For allogeneic donors the concluded result of all microbiological assays, with the exception of syphilis and anti-HBc, must be negative for a tissue to be released from quarantine for issue.7 For donors who are found to be ‘repeat reactive’ in any screening assay but for whom subsequent testing confirms lack of infection, the initial reactivity in the screening assay is due to non-specific reactivity and any tissue products from this donation may be safely released for clinical use.
In the case of a deceased infant donor where a maternal sample is found to be positive for any mandatory marker of infection, the donation must not be used irrespective of the test result for the infant.
Donors with a positive anti-HBc may be considered as eligible provided an anti-HBs has been documented at more than 100 IU/L at some time.
Donors with reactive confirmatory tests for the presence of treponemal infection should be fully assessed, taking into account the results of confirmatory (reference) testing and medical history. The presence of current (active) infection will exclude the use of tissues from such donors. Where the assessment leads to the conclusion that the risk of active infection is remote, then non-cardiovascular tissues may be used. The presence of serological marker patterns of treponemal infections (e.g. IgM positivity) should not be used as a sole criterion to determine the presence of active infection (and therefore their eligibility). Any reactive results obtained on confirmatory testing should be discussed with staff experienced in interpreting treponemal test results, before a decision is made to use tissues.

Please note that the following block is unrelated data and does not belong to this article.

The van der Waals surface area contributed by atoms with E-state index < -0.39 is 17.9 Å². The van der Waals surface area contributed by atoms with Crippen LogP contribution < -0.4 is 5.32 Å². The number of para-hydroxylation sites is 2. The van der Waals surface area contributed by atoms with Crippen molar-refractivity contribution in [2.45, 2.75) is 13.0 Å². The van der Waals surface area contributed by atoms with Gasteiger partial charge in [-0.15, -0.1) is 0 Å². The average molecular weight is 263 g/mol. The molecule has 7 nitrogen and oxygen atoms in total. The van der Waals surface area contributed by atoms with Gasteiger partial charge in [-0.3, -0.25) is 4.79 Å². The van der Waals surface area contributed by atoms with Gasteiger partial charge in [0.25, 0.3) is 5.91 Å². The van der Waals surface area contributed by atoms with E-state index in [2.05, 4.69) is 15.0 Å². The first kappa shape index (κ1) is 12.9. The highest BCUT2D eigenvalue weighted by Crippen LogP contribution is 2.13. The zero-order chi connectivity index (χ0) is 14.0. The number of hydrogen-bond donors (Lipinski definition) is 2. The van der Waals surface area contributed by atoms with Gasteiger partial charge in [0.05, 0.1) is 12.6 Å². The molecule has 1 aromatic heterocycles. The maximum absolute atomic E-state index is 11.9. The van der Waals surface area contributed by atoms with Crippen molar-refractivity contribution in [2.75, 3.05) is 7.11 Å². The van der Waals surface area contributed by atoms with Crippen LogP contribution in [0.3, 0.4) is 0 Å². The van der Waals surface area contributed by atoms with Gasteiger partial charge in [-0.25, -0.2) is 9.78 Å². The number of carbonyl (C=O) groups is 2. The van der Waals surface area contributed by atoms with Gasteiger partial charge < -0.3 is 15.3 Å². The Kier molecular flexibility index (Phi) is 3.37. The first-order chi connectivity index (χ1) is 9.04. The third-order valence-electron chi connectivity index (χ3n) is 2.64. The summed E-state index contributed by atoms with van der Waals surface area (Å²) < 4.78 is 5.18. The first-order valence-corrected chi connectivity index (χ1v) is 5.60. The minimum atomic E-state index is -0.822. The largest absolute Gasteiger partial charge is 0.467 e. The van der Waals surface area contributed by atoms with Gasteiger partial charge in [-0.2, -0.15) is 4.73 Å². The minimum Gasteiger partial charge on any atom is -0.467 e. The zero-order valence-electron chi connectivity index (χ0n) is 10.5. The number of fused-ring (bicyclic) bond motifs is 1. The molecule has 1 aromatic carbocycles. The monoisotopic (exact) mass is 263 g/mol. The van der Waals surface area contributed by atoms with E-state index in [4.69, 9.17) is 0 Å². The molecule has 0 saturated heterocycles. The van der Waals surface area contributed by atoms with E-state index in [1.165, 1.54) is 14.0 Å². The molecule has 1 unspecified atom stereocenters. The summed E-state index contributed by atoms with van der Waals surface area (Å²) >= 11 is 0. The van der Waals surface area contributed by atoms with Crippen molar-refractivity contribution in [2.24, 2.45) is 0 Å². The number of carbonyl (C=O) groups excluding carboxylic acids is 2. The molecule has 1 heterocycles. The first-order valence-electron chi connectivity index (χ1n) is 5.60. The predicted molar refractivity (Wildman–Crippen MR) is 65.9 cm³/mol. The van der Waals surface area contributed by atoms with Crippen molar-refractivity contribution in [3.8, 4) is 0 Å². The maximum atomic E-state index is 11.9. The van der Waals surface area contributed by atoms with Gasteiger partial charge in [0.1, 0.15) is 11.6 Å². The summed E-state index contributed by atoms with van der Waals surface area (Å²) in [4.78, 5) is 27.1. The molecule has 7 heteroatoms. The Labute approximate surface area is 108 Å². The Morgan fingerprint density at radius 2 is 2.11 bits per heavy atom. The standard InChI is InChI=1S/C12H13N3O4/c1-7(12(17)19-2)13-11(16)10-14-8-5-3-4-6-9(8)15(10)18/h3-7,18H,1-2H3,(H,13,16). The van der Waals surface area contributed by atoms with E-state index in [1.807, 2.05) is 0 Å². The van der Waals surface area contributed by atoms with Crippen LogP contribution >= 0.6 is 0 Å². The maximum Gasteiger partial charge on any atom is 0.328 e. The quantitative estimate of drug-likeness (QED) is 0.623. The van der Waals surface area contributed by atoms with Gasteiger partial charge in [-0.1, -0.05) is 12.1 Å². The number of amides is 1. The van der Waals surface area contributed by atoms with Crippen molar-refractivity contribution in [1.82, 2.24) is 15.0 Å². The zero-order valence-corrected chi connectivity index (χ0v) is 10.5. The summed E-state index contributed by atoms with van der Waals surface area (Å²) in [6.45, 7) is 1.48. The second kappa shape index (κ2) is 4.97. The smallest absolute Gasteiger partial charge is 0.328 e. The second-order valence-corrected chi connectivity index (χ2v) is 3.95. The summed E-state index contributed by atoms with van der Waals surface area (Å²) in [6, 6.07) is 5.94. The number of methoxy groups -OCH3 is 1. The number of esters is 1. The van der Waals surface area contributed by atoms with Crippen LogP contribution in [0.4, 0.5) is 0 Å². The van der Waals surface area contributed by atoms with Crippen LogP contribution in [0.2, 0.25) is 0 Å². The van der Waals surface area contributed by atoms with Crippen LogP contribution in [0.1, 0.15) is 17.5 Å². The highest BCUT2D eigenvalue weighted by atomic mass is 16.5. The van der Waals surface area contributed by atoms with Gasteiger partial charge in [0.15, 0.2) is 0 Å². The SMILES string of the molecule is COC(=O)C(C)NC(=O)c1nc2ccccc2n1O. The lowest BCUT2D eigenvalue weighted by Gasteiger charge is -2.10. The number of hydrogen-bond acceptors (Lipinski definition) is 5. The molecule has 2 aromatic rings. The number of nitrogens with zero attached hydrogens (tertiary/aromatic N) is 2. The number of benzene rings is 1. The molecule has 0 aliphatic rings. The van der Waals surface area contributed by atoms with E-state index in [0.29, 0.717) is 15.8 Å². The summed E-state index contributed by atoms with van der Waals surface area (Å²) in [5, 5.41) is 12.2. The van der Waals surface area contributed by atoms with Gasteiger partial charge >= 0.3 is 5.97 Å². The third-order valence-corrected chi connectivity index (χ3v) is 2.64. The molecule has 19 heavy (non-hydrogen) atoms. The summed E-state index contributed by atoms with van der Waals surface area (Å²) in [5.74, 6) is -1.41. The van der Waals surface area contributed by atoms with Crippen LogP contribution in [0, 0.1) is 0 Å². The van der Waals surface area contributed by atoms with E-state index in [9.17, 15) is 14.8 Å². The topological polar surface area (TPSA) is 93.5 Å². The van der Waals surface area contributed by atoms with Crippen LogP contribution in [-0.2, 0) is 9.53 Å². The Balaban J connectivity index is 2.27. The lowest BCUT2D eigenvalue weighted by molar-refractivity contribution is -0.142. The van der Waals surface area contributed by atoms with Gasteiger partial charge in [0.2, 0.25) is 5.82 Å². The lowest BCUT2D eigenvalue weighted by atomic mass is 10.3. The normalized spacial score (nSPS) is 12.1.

For autologous donors positive test results will not necessarily prevent the tissues or cells or any product derived from them being stored, processed and reimplanted, if appropriate isolated storage facilities are available to ensure no risk of cross-contamination with other grafts and/or no risk of mix-ups at issue.